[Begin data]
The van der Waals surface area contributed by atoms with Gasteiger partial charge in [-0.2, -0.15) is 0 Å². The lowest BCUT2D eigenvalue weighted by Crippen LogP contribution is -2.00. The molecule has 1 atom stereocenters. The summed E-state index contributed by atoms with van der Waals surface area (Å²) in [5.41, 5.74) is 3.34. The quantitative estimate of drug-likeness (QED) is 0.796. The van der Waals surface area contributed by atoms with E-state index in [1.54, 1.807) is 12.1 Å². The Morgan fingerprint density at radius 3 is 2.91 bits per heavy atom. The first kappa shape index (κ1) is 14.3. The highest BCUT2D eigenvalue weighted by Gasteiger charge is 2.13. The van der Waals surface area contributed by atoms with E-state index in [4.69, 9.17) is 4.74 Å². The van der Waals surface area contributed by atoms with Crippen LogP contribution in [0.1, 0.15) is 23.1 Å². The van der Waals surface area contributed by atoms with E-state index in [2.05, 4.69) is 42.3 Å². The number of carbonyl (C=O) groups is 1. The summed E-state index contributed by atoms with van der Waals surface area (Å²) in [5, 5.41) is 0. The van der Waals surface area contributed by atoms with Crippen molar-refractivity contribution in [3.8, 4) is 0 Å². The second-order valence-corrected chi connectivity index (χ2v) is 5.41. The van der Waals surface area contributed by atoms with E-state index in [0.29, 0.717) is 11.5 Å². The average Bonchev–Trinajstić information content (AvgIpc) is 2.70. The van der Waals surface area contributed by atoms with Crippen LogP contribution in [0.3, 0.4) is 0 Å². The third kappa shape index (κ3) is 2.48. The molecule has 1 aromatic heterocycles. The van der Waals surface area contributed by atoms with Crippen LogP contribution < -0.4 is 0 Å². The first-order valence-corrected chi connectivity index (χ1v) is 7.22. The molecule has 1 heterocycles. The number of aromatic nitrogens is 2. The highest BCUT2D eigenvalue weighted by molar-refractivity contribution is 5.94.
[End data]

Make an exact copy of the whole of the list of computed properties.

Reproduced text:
The van der Waals surface area contributed by atoms with Gasteiger partial charge in [-0.2, -0.15) is 0 Å². The lowest BCUT2D eigenvalue weighted by Crippen LogP contribution is -2.00. The molecule has 1 atom stereocenters. The summed E-state index contributed by atoms with van der Waals surface area (Å²) in [5.41, 5.74) is 3.34. The quantitative estimate of drug-likeness (QED) is 0.796. The van der Waals surface area contributed by atoms with E-state index in [1.54, 1.807) is 12.1 Å². The Morgan fingerprint density at radius 3 is 2.91 bits per heavy atom. The first kappa shape index (κ1) is 14.3. The highest BCUT2D eigenvalue weighted by Gasteiger charge is 2.13. The van der Waals surface area contributed by atoms with E-state index in [4.69, 9.17) is 4.74 Å². The van der Waals surface area contributed by atoms with Crippen LogP contribution in [0.1, 0.15) is 23.1 Å². The van der Waals surface area contributed by atoms with E-state index in [2.05, 4.69) is 42.3 Å². The number of carbonyl (C=O) groups is 1. The summed E-state index contributed by atoms with van der Waals surface area (Å²) in [5, 5.41) is 0. The van der Waals surface area contributed by atoms with Crippen molar-refractivity contribution in [3.8, 4) is 0 Å². The second-order valence-corrected chi connectivity index (χ2v) is 5.41. The van der Waals surface area contributed by atoms with E-state index in [0.29, 0.717) is 11.5 Å². The average Bonchev–Trinajstić information content (AvgIpc) is 2.70. The van der Waals surface area contributed by atoms with Crippen LogP contribution in [0.3, 0.4) is 0 Å². The third kappa shape index (κ3) is 2.48. The molecule has 1 aromatic heterocycles. The van der Waals surface area contributed by atoms with Crippen LogP contribution < -0.4 is 0 Å². The first-order valence-corrected chi connectivity index (χ1v) is 7.22. The molecule has 1 heterocycles. The number of aromatic nitrogens is 2. The highest BCUT2D eigenvalue weighted by molar-refractivity contribution is 5.94.